In the next 50 years, approximately 50 percent of conventional plantations in Central and South America are predicted to become unsuitable for the production and export of bananas.
This is a claim made by FIU biological sciences researchers Brian Machovina ’91, MS ’94 and Kenneth Feeley in their study titled, “Climate change driven shifts in the extent and location of areas suitable for export banana production.”
The researchers used global climate projections for the year 2060 and species distribution modeling (SDM) to predict the geographical shifts and map areas predicted to be suitable for commercial banana production. They found climate change, deforestation and lack of water availability will cause banana plantations currently found in areas suitable for production to shift to other countries. Countries such as Mexico, Ecuador and Peru will gain suitable cultivation areas while other countries will lose suitable areas, including Honduras and Colombia. In fact, it is estimated that Colombia will lose an estimated 62 percent of its cultivation areas.
“Climate change is real and it is impacting our food systems and what people eat around the world,” Machovina said. “Recently, drought in the U.S. affected corn crops to the point where we had to import corn from other countries to make up for the loss in yields. With climate change, we expect extreme weather events to occur more often around the world and, as years pass, we will have more and bigger problems as they relate to food.”
According to the study, a decrease in areas suitable for conventional banana production is expected. However, areas suitable for organic banana cultivation will increase due to the generally drier climate predicted for this region in the future thus creating opportunities for organic farming in the area. Conventional farming focuses on monoculture, or the mass production of one crop in one location, and uses synthetic pesticides and fertilizers to yield crops. Conversely, organic farming employs polyculture, or the production of multiple crops in one space, and natural fertilizers and pesticides, to produce crops.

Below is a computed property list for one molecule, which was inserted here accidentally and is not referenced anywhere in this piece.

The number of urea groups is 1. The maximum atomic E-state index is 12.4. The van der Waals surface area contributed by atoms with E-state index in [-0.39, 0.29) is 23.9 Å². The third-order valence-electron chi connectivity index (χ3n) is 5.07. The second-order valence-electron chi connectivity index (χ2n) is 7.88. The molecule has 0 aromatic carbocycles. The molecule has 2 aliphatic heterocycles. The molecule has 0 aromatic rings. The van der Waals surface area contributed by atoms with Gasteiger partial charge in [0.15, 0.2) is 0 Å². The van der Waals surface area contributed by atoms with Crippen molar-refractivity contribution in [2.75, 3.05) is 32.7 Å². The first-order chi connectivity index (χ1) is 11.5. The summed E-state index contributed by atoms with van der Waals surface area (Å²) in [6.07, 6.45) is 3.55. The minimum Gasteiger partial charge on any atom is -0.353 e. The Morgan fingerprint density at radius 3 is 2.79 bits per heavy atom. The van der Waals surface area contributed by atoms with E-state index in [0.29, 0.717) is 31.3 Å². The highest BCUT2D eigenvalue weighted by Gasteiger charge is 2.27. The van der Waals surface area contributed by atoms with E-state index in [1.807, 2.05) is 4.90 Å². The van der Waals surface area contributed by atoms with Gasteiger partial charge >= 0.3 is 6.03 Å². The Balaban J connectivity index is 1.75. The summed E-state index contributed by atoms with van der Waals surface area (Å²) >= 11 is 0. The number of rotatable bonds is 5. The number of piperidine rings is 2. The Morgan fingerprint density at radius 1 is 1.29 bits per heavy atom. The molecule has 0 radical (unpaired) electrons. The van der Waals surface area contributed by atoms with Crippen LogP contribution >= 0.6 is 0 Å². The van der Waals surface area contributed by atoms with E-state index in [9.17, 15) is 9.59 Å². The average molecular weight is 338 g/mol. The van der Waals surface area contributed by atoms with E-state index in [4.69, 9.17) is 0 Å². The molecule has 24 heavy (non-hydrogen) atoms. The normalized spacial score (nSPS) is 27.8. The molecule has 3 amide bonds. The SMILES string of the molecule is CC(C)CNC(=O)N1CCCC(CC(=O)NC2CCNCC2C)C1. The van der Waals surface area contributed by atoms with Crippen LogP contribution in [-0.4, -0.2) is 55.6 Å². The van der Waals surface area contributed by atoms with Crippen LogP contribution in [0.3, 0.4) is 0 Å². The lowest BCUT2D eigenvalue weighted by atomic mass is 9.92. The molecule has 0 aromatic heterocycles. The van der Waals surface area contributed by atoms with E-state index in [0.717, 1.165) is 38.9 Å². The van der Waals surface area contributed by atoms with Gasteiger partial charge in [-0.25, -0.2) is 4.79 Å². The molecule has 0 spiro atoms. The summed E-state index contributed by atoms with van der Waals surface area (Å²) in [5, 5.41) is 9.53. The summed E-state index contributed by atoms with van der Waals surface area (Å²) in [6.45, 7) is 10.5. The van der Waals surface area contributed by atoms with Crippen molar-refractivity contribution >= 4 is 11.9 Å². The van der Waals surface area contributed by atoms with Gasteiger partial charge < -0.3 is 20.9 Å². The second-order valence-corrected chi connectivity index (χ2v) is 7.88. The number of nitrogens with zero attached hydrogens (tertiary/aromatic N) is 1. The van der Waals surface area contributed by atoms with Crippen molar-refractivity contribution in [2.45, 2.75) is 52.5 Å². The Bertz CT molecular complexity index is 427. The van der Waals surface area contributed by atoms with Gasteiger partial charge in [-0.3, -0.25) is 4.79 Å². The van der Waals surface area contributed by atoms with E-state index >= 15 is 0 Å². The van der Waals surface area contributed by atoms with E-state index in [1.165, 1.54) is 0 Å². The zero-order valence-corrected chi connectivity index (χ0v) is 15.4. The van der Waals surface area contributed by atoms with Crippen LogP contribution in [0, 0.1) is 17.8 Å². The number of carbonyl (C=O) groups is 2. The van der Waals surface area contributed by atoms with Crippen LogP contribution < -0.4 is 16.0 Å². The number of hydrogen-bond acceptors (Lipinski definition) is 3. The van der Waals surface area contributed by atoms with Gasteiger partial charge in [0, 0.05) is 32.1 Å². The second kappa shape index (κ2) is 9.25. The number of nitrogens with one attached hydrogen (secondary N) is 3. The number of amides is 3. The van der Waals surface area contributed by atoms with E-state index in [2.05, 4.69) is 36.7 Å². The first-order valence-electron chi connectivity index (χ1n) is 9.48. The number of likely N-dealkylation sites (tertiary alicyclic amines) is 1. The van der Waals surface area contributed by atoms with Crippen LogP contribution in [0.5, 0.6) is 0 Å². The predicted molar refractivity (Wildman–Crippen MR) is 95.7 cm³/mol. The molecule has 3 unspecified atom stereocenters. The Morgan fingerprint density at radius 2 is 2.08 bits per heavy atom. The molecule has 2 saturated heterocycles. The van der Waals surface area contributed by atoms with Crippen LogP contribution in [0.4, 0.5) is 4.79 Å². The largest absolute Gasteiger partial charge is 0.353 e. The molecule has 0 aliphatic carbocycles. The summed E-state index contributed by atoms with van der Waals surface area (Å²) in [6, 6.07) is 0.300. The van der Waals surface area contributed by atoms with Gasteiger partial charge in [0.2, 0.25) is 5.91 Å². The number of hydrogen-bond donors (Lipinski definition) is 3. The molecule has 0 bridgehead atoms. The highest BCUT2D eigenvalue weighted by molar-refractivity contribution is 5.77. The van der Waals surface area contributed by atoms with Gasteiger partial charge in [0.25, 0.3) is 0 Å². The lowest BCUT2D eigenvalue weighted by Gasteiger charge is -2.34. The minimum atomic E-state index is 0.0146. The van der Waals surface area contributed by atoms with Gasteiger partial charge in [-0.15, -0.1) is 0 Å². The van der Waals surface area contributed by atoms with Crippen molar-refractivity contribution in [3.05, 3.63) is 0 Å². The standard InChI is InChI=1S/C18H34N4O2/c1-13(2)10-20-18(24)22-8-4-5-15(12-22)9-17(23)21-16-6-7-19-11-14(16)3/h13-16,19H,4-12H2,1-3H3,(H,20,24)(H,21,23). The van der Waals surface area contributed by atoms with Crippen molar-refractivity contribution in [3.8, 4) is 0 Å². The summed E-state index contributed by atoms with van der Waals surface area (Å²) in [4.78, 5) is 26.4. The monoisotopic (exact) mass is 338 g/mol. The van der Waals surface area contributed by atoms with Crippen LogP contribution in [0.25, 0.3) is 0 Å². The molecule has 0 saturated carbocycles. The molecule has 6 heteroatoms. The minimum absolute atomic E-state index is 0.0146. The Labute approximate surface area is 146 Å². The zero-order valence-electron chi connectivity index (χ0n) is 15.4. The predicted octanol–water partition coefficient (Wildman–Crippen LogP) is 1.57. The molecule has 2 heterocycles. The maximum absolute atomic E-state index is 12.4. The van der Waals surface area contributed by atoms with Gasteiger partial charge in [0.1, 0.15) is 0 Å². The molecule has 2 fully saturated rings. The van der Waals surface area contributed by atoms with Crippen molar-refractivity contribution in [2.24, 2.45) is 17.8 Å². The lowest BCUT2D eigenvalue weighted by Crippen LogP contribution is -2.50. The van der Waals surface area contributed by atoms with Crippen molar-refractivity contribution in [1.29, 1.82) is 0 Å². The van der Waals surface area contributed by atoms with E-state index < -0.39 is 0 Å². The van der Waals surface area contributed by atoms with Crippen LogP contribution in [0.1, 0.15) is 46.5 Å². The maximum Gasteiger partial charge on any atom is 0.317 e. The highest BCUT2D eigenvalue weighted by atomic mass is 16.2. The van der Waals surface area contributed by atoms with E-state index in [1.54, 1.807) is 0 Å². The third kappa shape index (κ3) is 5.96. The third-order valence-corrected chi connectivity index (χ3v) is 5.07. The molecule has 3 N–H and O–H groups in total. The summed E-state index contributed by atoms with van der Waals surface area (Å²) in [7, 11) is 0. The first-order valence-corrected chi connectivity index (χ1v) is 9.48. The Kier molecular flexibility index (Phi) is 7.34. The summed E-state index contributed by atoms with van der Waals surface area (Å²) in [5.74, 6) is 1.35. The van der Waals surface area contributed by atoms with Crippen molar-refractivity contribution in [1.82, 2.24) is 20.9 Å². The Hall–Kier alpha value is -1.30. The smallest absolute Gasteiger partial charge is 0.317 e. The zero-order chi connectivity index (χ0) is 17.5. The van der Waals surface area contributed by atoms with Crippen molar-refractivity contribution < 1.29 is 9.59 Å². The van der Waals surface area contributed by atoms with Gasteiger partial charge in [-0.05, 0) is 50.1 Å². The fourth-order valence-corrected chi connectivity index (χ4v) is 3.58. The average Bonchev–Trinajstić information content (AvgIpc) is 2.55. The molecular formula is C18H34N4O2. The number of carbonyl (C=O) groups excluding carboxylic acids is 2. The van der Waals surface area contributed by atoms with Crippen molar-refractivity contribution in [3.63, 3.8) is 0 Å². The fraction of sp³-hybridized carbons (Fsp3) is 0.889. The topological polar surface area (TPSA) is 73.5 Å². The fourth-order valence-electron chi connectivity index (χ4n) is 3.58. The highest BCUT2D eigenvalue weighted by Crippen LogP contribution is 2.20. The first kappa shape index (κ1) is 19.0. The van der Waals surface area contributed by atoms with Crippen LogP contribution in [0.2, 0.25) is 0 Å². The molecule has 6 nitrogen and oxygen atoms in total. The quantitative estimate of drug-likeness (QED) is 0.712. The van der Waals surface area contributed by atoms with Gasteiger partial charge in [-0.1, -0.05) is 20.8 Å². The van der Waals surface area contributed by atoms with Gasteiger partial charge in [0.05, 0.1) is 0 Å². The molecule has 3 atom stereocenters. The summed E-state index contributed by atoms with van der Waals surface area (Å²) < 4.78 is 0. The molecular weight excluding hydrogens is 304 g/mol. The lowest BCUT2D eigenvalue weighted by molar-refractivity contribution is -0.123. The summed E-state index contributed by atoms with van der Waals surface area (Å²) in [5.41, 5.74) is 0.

To maintain the long-term global system of commercial banana production, the researchers recommend that agricultural management and policy decisions maximize water conservation and availability to offset changes in climate; shift location of commercial banana cultivation zones; and invest in research and development of climate-resilient bananas.
“I believe human beings are resilient and adaptive,” Machovina said. “We are undergoing a learning phase and will hit road bumps along the way that may be very stressful for society, but in the face of climate change we will have to learn to adapt our global food production systems to feed people.”
Bananas are the developing world’s fourth most valuable food crop and the world’s 12th most important plant crop in value and quantity. Production is concentrated in Africa, Asia, India, Latin America and the Caribbean, with Ecuador, Costa Rica, Colombia and the Philippines currently the world’s largest exporters. Bananas have long been the leading fresh fruit imported into the U.S.
Machovina is set to present his research at a meeting hosted by the Food and Agriculture Organization of the United Nations to discuss the future of Ecuador’s banana production in the face of climate change.
The study, titled “Climate Change driven shifts in the extent and location of areas suitable for export banana production,” was published in the scientific journal Ecological Economics.